What is Trans Pterostilbene? How does it work?

Get an in-depth understanding of Trans Pterostilbene and how it works.

What is Trans-Pterostilbene?

Pterostilbene is a naturally occurring compound found in various plants, most notably in blueberries. It belongs to the stilbene group, similar to resveratrol, but with some differences that may make it more beneficial for health. Pterostilbene is known for its antioxidant properties, which can protect the body against damage from free radicals.

Discovery and Background

First identified in 1977 by Langcake and Pryce, pterostilbene has been the subject of research due to its potent antioxidant capabilities.

Sources of Pterostilbene

Pterostilbene is primarily found in blueberries, but the amount present in these fruits is relatively small. To achieve the levels used in some studies, one would have to consume an impractically large quantity of blueberries. Thus, supplements are a more feasible source for those looking to incorporate higher doses of pterostilbene into their diet. Other sources include almonds, grape leaves, cranberries, and several other Vaccinium berries.

Which is better, resveratrol or pterostilbene?

Comparing pterostilbene to resveratrol, pterostilbene is more bioavailable due to its chemical structure. This means it's absorbed and utilized by the body more efficiently than resveratrol. Although resveratrol has been more extensively studied, pterostilbene is emerging as a potentially more effective option due to its higher bioavailability and similar health benefits.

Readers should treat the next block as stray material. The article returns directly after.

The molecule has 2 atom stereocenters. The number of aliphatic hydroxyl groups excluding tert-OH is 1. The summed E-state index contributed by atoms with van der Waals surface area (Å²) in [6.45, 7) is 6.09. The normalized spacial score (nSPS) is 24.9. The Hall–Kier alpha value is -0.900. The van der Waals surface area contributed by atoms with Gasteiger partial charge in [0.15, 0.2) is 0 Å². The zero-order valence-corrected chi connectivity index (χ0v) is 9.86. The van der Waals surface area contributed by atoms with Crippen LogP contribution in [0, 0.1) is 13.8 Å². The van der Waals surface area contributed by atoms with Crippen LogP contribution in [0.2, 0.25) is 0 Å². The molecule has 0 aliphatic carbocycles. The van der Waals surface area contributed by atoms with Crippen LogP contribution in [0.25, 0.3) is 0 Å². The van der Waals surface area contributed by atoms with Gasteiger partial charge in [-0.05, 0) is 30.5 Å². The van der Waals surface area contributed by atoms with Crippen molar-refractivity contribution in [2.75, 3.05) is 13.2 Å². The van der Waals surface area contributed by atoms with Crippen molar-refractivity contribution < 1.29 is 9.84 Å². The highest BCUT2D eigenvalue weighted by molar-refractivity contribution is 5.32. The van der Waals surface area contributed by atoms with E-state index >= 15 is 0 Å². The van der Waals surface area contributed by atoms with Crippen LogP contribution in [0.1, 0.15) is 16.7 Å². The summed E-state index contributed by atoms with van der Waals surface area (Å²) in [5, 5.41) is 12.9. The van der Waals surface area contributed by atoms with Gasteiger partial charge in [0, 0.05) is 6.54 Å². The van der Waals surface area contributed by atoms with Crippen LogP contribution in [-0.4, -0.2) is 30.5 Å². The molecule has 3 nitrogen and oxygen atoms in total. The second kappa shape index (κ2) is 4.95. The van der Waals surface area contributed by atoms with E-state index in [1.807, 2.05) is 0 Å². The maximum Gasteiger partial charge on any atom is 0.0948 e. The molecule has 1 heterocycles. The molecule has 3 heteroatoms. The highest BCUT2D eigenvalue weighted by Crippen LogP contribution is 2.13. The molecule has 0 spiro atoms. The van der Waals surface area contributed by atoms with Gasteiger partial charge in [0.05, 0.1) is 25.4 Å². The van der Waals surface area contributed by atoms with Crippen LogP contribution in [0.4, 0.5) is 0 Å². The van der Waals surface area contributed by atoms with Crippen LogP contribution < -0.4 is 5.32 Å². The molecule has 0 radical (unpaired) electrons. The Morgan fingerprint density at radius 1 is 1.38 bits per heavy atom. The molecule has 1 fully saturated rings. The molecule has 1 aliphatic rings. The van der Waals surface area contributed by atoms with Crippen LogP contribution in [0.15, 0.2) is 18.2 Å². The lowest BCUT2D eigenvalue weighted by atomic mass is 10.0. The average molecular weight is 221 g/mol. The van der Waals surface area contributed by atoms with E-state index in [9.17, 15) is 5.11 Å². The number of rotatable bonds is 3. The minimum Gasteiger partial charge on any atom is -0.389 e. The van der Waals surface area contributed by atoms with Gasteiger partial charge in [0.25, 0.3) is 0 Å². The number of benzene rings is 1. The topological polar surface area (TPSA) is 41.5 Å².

Health Benefits of Trans Pterostilbene

Pterostilbene has been associated with a range of health benefits. It exhibits anti-inflammatory, anticarcinogenic, and antioxidant properties. Research suggests it may protect against cardiovascular diseases, improve cognitive function, and support cellular energy metabolism by activating pathways associated with longevity. Its potential in treating neurodegenerative diseases and conditions like arthritis has also been explored.

Side Effects and Safety

At doses up to 250 mg per day, pterostilbene has been considered safe without significant adverse effects reported. However, some people may experience increased LDL cholesterol when using it. Given this compound is commonly found in food, dietary levels of pterostilbene should be safe.


While promising, the research on pterostilbene is still in the early stages compared to resveratrol. Its increased bioavailability and potential health benefits make it an intriguing subject for further study. As with any supplement, it's important to consult with a healthcare professional before starting use, especially at the higher doses available through supplements.

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